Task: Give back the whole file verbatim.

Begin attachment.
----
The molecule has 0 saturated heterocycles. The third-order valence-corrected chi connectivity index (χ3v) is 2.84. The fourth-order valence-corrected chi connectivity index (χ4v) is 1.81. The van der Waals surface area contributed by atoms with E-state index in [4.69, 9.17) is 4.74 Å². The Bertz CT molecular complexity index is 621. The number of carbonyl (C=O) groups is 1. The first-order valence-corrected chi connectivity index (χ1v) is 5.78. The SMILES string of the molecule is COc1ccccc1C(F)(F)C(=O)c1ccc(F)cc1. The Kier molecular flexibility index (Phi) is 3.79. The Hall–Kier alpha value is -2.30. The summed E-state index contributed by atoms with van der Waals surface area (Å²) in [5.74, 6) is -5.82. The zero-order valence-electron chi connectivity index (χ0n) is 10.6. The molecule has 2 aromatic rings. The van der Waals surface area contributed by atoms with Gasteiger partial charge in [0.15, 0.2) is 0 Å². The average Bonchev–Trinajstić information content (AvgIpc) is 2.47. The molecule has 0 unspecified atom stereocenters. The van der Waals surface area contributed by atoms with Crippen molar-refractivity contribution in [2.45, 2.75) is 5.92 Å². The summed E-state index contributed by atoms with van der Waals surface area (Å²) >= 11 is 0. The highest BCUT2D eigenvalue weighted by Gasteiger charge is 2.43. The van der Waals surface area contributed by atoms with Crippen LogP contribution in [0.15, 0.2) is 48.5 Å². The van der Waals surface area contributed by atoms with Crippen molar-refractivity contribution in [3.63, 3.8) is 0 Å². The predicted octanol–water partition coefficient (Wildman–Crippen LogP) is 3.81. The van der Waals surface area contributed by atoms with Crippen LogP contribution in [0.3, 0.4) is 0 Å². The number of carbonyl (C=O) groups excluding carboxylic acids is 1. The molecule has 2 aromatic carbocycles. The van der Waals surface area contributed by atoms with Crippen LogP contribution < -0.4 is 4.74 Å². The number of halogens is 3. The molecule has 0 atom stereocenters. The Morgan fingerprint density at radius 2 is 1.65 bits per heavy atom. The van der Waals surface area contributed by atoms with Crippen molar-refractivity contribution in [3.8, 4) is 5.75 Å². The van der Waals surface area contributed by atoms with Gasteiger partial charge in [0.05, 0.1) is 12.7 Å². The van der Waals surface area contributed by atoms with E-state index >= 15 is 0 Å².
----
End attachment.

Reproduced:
The molecule has 0 saturated heterocycles. The third-order valence-corrected chi connectivity index (χ3v) is 2.84. The fourth-order valence-corrected chi connectivity index (χ4v) is 1.81. The van der Waals surface area contributed by atoms with E-state index in [4.69, 9.17) is 4.74 Å². The Bertz CT molecular complexity index is 621. The number of carbonyl (C=O) groups is 1. The first-order valence-corrected chi connectivity index (χ1v) is 5.78. The SMILES string of the molecule is COc1ccccc1C(F)(F)C(=O)c1ccc(F)cc1. The Kier molecular flexibility index (Phi) is 3.79. The Hall–Kier alpha value is -2.30. The summed E-state index contributed by atoms with van der Waals surface area (Å²) in [5.74, 6) is -5.82. The zero-order valence-electron chi connectivity index (χ0n) is 10.6. The molecule has 2 aromatic rings. The van der Waals surface area contributed by atoms with Gasteiger partial charge in [0.15, 0.2) is 0 Å². The average Bonchev–Trinajstić information content (AvgIpc) is 2.47. The molecule has 0 unspecified atom stereocenters. The van der Waals surface area contributed by atoms with Crippen molar-refractivity contribution in [2.45, 2.75) is 5.92 Å². The summed E-state index contributed by atoms with van der Waals surface area (Å²) >= 11 is 0. The highest BCUT2D eigenvalue weighted by Gasteiger charge is 2.43. The van der Waals surface area contributed by atoms with Crippen LogP contribution in [0.15, 0.2) is 48.5 Å². The van der Waals surface area contributed by atoms with Crippen molar-refractivity contribution in [3.63, 3.8) is 0 Å². The predicted octanol–water partition coefficient (Wildman–Crippen LogP) is 3.81. The van der Waals surface area contributed by atoms with Crippen LogP contribution in [0.3, 0.4) is 0 Å². The number of carbonyl (C=O) groups excluding carboxylic acids is 1. The molecule has 2 aromatic carbocycles. The van der Waals surface area contributed by atoms with Crippen LogP contribution < -0.4 is 4.74 Å². The number of halogens is 3. The molecule has 0 atom stereocenters. The Morgan fingerprint density at radius 2 is 1.65 bits per heavy atom. The van der Waals surface area contributed by atoms with Crippen molar-refractivity contribution in [3.8, 4) is 5.75 Å². The van der Waals surface area contributed by atoms with Gasteiger partial charge in [0.05, 0.1) is 12.7 Å². The van der Waals surface area contributed by atoms with E-state index >= 15 is 0 Å².